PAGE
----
A shareholder has filed suit against Activision, its board of directors, and Vivendi, claiming “breach of fiduciary duties”, waste of corporate assets, and unjust enrichment.
As previously reported by Develop, Activision bought its independence from 61 percent shareholder Vivendi for $8 billion, leaving the French media conglomerate with just 12 percent interest in the company.
The deal gave Activision 439 million shares for $13.60 apiece, and another 172 million shares to Activision CEO Bobby Kotick's investor group for the same price, which the complaint points out was ten percent below asking price on the day the bargain was announced.
The lawsuit claims that this second purchase of shares at the discounted rate does nothing but put about $664 million in the pockets of company insiders.
"Upon closing of the deal, the insider investor group will become the company's largest shareholder, holding approximately 172 million shares, or approximately 24.9 percent of the outstanding common stock," reads the complaint as reported by Courthouse News.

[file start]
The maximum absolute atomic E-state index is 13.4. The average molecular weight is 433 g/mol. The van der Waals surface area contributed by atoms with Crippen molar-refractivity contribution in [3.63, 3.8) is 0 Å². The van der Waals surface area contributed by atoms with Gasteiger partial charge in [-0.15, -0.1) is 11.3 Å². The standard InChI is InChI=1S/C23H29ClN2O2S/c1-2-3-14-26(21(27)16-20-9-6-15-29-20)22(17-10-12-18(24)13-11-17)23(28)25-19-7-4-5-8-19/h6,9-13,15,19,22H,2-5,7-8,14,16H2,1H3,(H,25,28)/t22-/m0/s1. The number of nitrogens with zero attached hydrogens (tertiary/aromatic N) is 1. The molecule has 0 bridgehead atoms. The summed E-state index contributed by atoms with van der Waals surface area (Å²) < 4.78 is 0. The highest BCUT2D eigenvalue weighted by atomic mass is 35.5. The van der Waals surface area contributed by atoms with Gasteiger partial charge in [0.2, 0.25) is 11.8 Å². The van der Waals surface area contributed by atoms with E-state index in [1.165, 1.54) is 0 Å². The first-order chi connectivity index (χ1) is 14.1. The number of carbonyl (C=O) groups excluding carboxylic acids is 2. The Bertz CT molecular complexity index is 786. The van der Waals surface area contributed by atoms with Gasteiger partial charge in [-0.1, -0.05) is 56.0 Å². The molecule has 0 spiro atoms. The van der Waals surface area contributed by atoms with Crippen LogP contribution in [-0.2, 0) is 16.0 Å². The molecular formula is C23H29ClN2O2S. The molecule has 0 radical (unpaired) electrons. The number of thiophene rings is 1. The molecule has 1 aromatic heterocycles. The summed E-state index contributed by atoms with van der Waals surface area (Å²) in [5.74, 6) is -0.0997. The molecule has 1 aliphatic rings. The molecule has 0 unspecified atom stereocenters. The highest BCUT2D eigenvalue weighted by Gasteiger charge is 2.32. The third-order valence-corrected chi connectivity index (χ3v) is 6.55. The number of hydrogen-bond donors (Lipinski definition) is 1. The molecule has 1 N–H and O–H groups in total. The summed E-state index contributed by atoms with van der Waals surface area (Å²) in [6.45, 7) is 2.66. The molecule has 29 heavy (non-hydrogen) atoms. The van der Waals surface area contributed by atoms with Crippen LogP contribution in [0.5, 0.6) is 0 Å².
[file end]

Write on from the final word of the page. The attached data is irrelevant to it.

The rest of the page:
The plaintiff, Todd Miller, asks that the court halt the sale and order Activision to put measures in place to “prevent future one-sided self-dealing.”
"There was no apparent business purpose in allowing the insider investor group to participate in the discounted stock offering, other than to aggrandize defendants Kotick and Kelly and provide billions of dollars' worth of Activision stock to the insider investor group at a discounted price,” claims the filing.